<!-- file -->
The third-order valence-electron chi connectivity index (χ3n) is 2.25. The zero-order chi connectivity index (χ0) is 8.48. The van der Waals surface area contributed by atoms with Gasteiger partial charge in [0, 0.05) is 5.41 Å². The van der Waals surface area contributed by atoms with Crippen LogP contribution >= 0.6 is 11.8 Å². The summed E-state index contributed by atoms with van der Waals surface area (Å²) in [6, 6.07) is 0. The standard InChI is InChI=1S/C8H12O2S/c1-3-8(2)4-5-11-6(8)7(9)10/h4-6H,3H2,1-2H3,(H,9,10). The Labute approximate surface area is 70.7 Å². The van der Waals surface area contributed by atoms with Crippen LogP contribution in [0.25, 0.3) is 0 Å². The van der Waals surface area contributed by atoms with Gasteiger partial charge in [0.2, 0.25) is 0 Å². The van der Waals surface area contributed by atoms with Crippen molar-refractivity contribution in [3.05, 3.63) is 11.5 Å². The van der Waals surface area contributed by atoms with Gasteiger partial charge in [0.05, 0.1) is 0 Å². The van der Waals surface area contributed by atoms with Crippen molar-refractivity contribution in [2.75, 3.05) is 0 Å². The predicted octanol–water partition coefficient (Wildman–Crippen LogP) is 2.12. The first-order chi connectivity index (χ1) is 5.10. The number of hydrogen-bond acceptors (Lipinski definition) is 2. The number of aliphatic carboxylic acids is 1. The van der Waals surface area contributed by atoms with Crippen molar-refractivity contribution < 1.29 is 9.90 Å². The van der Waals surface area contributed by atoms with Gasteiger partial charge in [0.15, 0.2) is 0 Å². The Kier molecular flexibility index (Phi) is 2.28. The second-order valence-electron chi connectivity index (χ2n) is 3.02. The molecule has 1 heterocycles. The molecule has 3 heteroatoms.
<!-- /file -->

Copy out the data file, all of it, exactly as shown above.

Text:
The third-order valence-electron chi connectivity index (χ3n) is 2.25. The zero-order chi connectivity index (χ0) is 8.48. The van der Waals surface area contributed by atoms with Gasteiger partial charge in [0, 0.05) is 5.41 Å². The van der Waals surface area contributed by atoms with Crippen LogP contribution >= 0.6 is 11.8 Å². The summed E-state index contributed by atoms with van der Waals surface area (Å²) in [6, 6.07) is 0. The standard InChI is InChI=1S/C8H12O2S/c1-3-8(2)4-5-11-6(8)7(9)10/h4-6H,3H2,1-2H3,(H,9,10). The Labute approximate surface area is 70.7 Å². The van der Waals surface area contributed by atoms with Crippen LogP contribution in [0.25, 0.3) is 0 Å². The van der Waals surface area contributed by atoms with Gasteiger partial charge in [0.2, 0.25) is 0 Å². The van der Waals surface area contributed by atoms with Crippen molar-refractivity contribution in [3.05, 3.63) is 11.5 Å². The van der Waals surface area contributed by atoms with Gasteiger partial charge in [0.05, 0.1) is 0 Å². The van der Waals surface area contributed by atoms with Crippen molar-refractivity contribution in [2.75, 3.05) is 0 Å². The predicted octanol–water partition coefficient (Wildman–Crippen LogP) is 2.12. The first-order chi connectivity index (χ1) is 5.10. The number of hydrogen-bond acceptors (Lipinski definition) is 2. The number of aliphatic carboxylic acids is 1. The van der Waals surface area contributed by atoms with Crippen molar-refractivity contribution < 1.29 is 9.90 Å². The van der Waals surface area contributed by atoms with Gasteiger partial charge in [0.15, 0.2) is 0 Å². The Kier molecular flexibility index (Phi) is 2.28. The second-order valence-electron chi connectivity index (χ2n) is 3.02. The molecule has 1 heterocycles. The molecule has 3 heteroatoms.